Fon Language
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Fon Language
Fon
Fon gbè
Native to Benin, Nigeria, Togo
Ethnicity Fon nu
Native speakers
2.2 million (2000-2006)[1]
Latin
Official status
Official language in
 Benin
Language codes
fon
Variously:
fon - Fon
mxl - Maxi
guw - Gun
gbh - Defi
wem - Weme
cib - Ci
Glottolog east2711  [2]
This article contains IPA phonetic symbols. Without proper rendering support, you may see question marks, boxes, or other symbols instead of Unicode characters. For an introductory guide on IPA symbols, see Help:IPA.
Gbe languages

Fon (native name Fon gbè, pronounced [fbè]) is part of the Gbe language cluster and belongs to the Volta-Niger branch of the Niger-Congo languages. Fon is spoken mainly in Benin by approximately 1.7 million speakers, by the Fon people. Like the other Gbe languages, Fon is an analytic language with an SVO basic word order.

Dialects

Capo (1988) considers Maxi and Gun to be part of the Fon dialect cluster. However, he does not include Alada or Toli (T?li) as part of Gun, as classified by Ethnologue, but as Phla-Pherá languages.

Phonology

"Welcome" (Kwab?) in Fon at a pharmacy at Cotonou Airport in Cotonou, Benin

Fon has seven oral vowel phonemes and five nasal vowel phonemes.

Consonant phonemes of Fon[3]
Labial Coronal Palatal Velar Labial
-velar
"Nasal" m ~ b n ~ ?
Occlusive (p) t d t? d? k ? kp ?b
Fricative f v s z x ? x?
Approximant l ~ ? ? ~ j w

/p/ only occurs in linguistic mimesis and loanwords, though often it is replaced by /f/ in the latter, as in cfù 'shop'. Several of the voiced occlusives only occur before oral vowels, while the homorganic nasal stops only occur before nasal vowels, indicating that [b] [m] and [?] [n] are allophones. [?] is in free variation with [j?]; Fongbe therefore can be argued to have no phonemic nasal consonants, a pattern rather common in West Africa.[4]/w/ and /l/ are also nasalized before nasal vowels; /w/ may be assimilated to [?] before /i/.

The only consonant clusters in Fon have /l/ or /j/ as the second consonant; after (post)alveolars, /l/ is optionally realized as [?]: kl 'to wash', wlí 'to catch', jlò [dlò] ~ [dò] 'to want'.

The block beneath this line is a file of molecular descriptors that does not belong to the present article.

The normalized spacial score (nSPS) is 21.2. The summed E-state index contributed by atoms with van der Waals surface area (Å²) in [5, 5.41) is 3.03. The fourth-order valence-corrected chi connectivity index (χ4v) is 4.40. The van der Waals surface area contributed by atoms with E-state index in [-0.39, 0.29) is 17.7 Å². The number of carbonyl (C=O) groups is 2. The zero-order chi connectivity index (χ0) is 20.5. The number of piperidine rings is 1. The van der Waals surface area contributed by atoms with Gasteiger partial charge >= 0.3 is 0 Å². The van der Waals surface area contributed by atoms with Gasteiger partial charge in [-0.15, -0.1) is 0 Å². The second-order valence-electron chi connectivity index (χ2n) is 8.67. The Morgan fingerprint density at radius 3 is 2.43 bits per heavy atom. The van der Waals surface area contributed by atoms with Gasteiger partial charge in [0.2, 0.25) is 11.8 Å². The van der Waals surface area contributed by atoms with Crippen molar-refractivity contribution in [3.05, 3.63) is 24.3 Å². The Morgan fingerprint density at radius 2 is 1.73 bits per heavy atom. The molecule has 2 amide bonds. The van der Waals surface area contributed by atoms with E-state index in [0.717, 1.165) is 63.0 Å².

Tone

Fon has two phonemic tones, HIGH and LOW. High is realized as rising (low-high) after a voiced consonant. Basic disyllabic words have all four possibilities: HIGH-HIGH, HIGH-LOW, LOW-HIGH, and LOW-LOW.

In longer phonological words, such as verb and noun phrases, a high tone tends to persist until the final syllable; if that syllable has a phonemic low tone, it becomes falling (high-low). Low tones disappear between high tones, but their effect remains as a downstep. Rising tones (low-high) simplify to HIGH after HIGH (without triggering downstep) and to LOW before HIGH.

/ x?èví-sà-t é x às wè /
[ x?èvísá?t ? é ?x | às wê ? ]
fish-sell-a?ent s/he PERF buy crab two
Hwevísat, é ko h? asón we.
"The fishmonger, she bought two crabs"

In Ouidah, a rising or falling tone is realized as a mid tone. For example, m? 'we, you', phonemically high-tone /b/ but phonetically rising because of the voiced consonant, is generally mid-tone [m] in Ouidah.

Orthography

Fon alphabet
Majuscule A B C D ? E ? F G GB I J K KP L M N NY O ? P R S T U V W X Y Z
Minuscule a b c d ? e ? f g gb i j k kp l m n ny o ? p r s t u v w x y z
Sound a b t? d ? e ? f ? ?b i d? k kp l m n ? o ? p ? s t u v w x j z

X is used for /x/ in some orthographies, h in others. In many texts ?e?, ?o? are used in nasal contexts: me [m], Fon [f]. Tone is generally not written except when necessary.

Sample text

From the Universal Declaration of Human Rights

GBETA GB? ? BI T?N EE XÓ DÓ AC? E GB?T? ?Ó KPODO SISI E ?O NA ?Ó N'I L? KPO WU E WEXWLE
Ee nyi h?nnu ?okpo m? ?, m? ?okpo?okpo ka do susu t?n, b? ac? ?okpo ? w? m?bi ?o bo e ma sixu kan f?n kpon é ?i mesusi jij?, hw?jij?zinzan, kpodo fifa ni tiin nu w?k? ? bi e ?, ...

References

  1. ^ Fon at Ethnologue (18th ed., 2015)
    Maxi at Ethnologue (18th ed., 2015)
    Gun at Ethnologue (18th ed., 2015)
    Defi at Ethnologue (18th ed., 2015)
    Weme at Ethnologue (18th ed., 2015)
    Ci at Ethnologue (18th ed., 2015)
  2. ^ Hammarström, Harald; Forkel, Robert; Haspelmath, Martin, eds. (2017). "Eastern Gbe". Glottolog 3.0. Jena, Germany: Max Planck Institute for the Science of Human History. 
  3. ^ a b Claire Lefebvre; Anne-Marie Brousseau (2002). A Grammar of Fongbe. Walter de Gruyter. pp. 15-29. ISBN 3-11-017360-3. 
  4. ^ This is a matter of perspective; it could also be argued that [b] and [?] are denasalized allophones of /m/ and /n/ before oral vowels.

External links


  This article uses material from the Wikipedia page available here. It is released under the Creative Commons Attribution-Share-Alike License 3.0.


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